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Finding Myself in the Journey, Part 3

Chip Dodd in his book The Voice of the Heart identifies eight emotions common to man; hurt, sadness, loneliness, fear, anger, shame, guilt and gladness. Each feeling has a corresponding benefit and impairment. The impairment for gladness is happiness and entertainment. (Dodd, 2001, page 137) Happiness then is not gladness, nor is it joy. “To hope is to live from our hearts, and living out of our hearts we find fulfillment. As frightening as it may seem, gladness is not about outcomes. It’s about living fully.” (Dodd, 2001, page 119) Full living includes all the eight feelings that Dodd includes in his writing. Full living also includes having God in one’s life. Jesus said, “Blessed are the pure in heart for they will see God.” (Matthew 5:8, TNIV) But before he said this he talked about being broken in spirit, mourning over sin, seeking righteousness, showing mercy; and all of this leads us to be meek (or under God’s control).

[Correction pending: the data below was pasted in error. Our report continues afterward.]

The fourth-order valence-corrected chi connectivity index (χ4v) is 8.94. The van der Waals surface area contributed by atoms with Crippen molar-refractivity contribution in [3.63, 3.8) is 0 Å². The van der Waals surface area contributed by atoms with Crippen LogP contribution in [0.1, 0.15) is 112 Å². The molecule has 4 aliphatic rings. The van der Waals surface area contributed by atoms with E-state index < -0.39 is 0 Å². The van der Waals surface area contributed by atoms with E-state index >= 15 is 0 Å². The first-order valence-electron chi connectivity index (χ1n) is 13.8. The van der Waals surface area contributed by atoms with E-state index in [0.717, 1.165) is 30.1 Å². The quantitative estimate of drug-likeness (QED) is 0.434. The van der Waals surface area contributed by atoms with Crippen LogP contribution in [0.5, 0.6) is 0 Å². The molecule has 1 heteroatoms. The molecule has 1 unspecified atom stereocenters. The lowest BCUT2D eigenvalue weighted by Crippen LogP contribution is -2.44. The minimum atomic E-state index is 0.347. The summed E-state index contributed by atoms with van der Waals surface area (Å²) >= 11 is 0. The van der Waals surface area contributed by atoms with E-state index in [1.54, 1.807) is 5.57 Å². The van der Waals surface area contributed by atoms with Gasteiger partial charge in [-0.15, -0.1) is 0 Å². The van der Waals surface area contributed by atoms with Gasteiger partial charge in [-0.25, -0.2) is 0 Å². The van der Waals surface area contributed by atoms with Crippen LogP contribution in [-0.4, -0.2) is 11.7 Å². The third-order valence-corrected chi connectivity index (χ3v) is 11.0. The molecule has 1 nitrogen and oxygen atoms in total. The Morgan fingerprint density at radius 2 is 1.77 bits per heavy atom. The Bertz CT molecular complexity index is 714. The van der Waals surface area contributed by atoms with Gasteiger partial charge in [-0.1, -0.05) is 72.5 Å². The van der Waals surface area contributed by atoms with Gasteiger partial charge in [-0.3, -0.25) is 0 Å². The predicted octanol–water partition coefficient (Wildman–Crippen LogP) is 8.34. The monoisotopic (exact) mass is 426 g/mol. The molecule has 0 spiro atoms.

Being under God’s control and following Christ is the essence of joy in my opinion. Paul wrote to the Romans that, “suffering produces perseverance; perseverance, character; and character, hope.” (Romans 5:4, TNIV) Later in this book Paul urges believers to “be joyful in hope.” (Romans 12:12, TNIV) Paul describes himself as “sorrowful, yet always rejoicing; poor, yet making many rich; having nothing, and yet possessing everything.” (2 Corinthians 6:10, TNIV) James wrote that for pure joy to be complete one’s faith must be tested. (James 1:2-5, TNIV) But most importantly, this joy that I am referring is not found in the spirit of man but the Spirit of God. (Galatians 5:22, TNIV) God has control over this joy, yet it is the individual who walks closely with God who reaps this fruit. The individual walking closely with God also knows that God commands His followers to be joyful on at least four occasions; Matthew 5:12, 1 Thessalonians 5:16, Philippians 4:4 and 1 Peter 4:13. Matthew Henry comments on the subject far better than I ever could. “The joy and peace of believers arise chiefly from their hopes. What is laid out upon them is but little, compared with what is laid up for them; therefore the more hope they have the more joy and peace they have…Christians should desire after an abundance of hope.” (Henry on Romans 15:13) Christians then are to fight for joy, and the primary method according to the Biblical writers and at least one commentator is to believe in the hope of God. Final part next week.

Creed Branson, Executive Pastor

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